Warhammer Underworlds is a ‘skirmish’ game where players battle against each other with small warbands of fighters. As these warbands are pre-built, with set statlines and abilities, which means that choosing your warband is one of the biggest factors in how your game of Underworlds plays out.
The good news is that right now there are a load of warbands available, and the list is constantly growing. While some warbands may be a little more competitive than others, you can have a really fun time with basically any warband.
As you get deeper into Underworlds you’ll probably end up buying a number of warbands to play with. Unfortunately there are now so many different warbands out there that it’s not really feasible to ‘collect’ them all. So you want to pick the ones you’re going to have the most fun with.
So where do you start? Here are a few things to consider.
There are a number of different game modes available in Underworlds. We’ve got a brilliant breakdown here if you’re completely new to the game, but the main game modes are Championship format, Rivals format and Relic Format.
If you’re planning on playing Championship format or Relic format then every warband is usable.
If you’re playing Rivals format however there’s a slight caveat. All warbands are legal, but warbands from seasons 1 & 2 (Shadespire & Nightvault) are limited to only using pre-built decks and can’t use their faction cards.
This shouldn’t put you off of older warbands completely, but is something to bear in mind if your group are looking to play the Rivals format.
Older Warbands Are Harder To Find
Warhammer Underworlds is a constantly evolving system, with loads of new warbands released each year. Unfortunately Games Workshop can’t keep older warbands on sale forever.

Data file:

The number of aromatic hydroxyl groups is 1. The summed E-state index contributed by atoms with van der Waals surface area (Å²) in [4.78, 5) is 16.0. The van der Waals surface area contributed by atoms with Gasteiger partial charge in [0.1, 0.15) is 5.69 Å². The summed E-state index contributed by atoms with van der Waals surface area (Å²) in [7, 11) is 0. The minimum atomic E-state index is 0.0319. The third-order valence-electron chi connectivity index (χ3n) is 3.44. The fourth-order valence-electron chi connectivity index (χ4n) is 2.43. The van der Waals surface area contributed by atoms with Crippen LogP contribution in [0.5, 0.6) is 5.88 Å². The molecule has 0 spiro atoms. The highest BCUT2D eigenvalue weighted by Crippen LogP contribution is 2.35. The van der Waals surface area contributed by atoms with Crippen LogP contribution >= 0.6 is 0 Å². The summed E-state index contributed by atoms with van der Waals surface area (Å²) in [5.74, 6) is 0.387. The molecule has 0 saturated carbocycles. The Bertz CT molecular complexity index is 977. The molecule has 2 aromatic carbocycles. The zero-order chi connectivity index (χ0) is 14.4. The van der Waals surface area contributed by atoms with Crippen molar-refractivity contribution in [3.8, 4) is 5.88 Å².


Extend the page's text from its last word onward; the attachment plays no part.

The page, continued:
On the official Games Workshop site they tend to stock warbands from the last 2 years. As a result, some of the older warbands can be harder to find. When choosing a warband it’s probably having a quick search to check you can still find the models (with cards) available to buy, and might save you a headache to just stick with a newer warband.
When picking a warband, the best place to start is usually to ask yourself “Who do I like the look of?”. It sounds stupidly simple, but to be honest you’re probably going to have far more fun if you like the theme or style of the warband.
This is especially true if you’re planning on painting the warband. You want to make sure they’re going to be something you’re excited to paint.
There are a lot of things that can factor in here. If you’re already involved in Warhammer Age of Sigmar then perhaps a good starting point might be a warbands from a faction you already collect (so you can also use them in AoS games). Or perhaps it’s a good opportunity for you to try out a faction you’ve always admired from afar.
Even if this is your first experience of Warhammer, most people will have certain fantasy tropes they prefer, like Vampires or Goblins. There are plenty of great choices.
Model Count (Horde vs Elite)
If you’re more concerned with how the warband plays, then the amount of models in the warband can tell you a lot.